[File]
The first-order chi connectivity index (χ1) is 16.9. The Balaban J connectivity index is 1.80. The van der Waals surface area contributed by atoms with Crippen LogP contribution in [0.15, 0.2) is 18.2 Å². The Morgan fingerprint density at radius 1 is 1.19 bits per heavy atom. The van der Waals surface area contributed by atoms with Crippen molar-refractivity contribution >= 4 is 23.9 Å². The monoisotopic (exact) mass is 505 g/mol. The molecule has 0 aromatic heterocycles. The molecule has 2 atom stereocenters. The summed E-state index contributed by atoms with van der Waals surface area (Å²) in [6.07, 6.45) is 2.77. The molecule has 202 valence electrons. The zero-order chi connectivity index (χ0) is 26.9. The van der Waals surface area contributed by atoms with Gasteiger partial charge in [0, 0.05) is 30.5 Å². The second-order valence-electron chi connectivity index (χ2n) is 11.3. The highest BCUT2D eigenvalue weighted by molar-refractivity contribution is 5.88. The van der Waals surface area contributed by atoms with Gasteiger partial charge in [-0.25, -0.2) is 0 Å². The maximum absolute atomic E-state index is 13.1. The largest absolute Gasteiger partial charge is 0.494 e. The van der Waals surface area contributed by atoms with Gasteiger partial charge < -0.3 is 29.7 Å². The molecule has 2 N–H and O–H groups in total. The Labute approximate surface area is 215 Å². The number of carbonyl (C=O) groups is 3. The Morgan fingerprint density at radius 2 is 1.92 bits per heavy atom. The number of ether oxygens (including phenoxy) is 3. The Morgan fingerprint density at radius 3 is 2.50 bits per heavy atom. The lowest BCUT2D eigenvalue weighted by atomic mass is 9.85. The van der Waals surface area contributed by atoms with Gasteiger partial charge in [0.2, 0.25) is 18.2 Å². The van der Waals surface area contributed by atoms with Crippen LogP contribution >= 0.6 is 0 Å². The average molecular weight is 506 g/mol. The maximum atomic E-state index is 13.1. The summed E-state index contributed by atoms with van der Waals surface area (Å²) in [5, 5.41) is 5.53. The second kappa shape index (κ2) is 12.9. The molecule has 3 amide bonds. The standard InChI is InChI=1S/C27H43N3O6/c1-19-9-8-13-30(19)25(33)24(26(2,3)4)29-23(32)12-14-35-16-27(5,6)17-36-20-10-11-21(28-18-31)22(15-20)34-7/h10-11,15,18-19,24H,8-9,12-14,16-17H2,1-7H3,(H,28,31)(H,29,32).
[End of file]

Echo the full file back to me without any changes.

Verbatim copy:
The first-order chi connectivity index (χ1) is 16.9. The Balaban J connectivity index is 1.80. The van der Waals surface area contributed by atoms with Crippen LogP contribution in [0.15, 0.2) is 18.2 Å². The Morgan fingerprint density at radius 1 is 1.19 bits per heavy atom. The van der Waals surface area contributed by atoms with Crippen molar-refractivity contribution >= 4 is 23.9 Å². The monoisotopic (exact) mass is 505 g/mol. The molecule has 0 aromatic heterocycles. The molecule has 2 atom stereocenters. The summed E-state index contributed by atoms with van der Waals surface area (Å²) in [6.07, 6.45) is 2.77. The molecule has 202 valence electrons. The zero-order chi connectivity index (χ0) is 26.9. The van der Waals surface area contributed by atoms with Gasteiger partial charge in [0, 0.05) is 30.5 Å². The second-order valence-electron chi connectivity index (χ2n) is 11.3. The highest BCUT2D eigenvalue weighted by molar-refractivity contribution is 5.88. The van der Waals surface area contributed by atoms with Gasteiger partial charge in [-0.25, -0.2) is 0 Å². The maximum absolute atomic E-state index is 13.1. The largest absolute Gasteiger partial charge is 0.494 e. The van der Waals surface area contributed by atoms with Gasteiger partial charge < -0.3 is 29.7 Å². The molecule has 2 N–H and O–H groups in total. The Labute approximate surface area is 215 Å². The number of carbonyl (C=O) groups is 3. The Morgan fingerprint density at radius 2 is 1.92 bits per heavy atom. The number of ether oxygens (including phenoxy) is 3. The Morgan fingerprint density at radius 3 is 2.50 bits per heavy atom. The lowest BCUT2D eigenvalue weighted by atomic mass is 9.85. The van der Waals surface area contributed by atoms with Gasteiger partial charge in [0.2, 0.25) is 18.2 Å². The van der Waals surface area contributed by atoms with Crippen LogP contribution >= 0.6 is 0 Å². The average molecular weight is 506 g/mol. The maximum atomic E-state index is 13.1. The summed E-state index contributed by atoms with van der Waals surface area (Å²) in [5, 5.41) is 5.53. The second kappa shape index (κ2) is 12.9. The molecule has 3 amide bonds. The standard InChI is InChI=1S/C27H43N3O6/c1-19-9-8-13-30(19)25(33)24(26(2,3)4)29-23(32)12-14-35-16-27(5,6)17-36-20-10-11-21(28-18-31)22(15-20)34-7/h10-11,15,18-19,24H,8-9,12-14,16-17H2,1-7H3,(H,28,31)(H,29,32).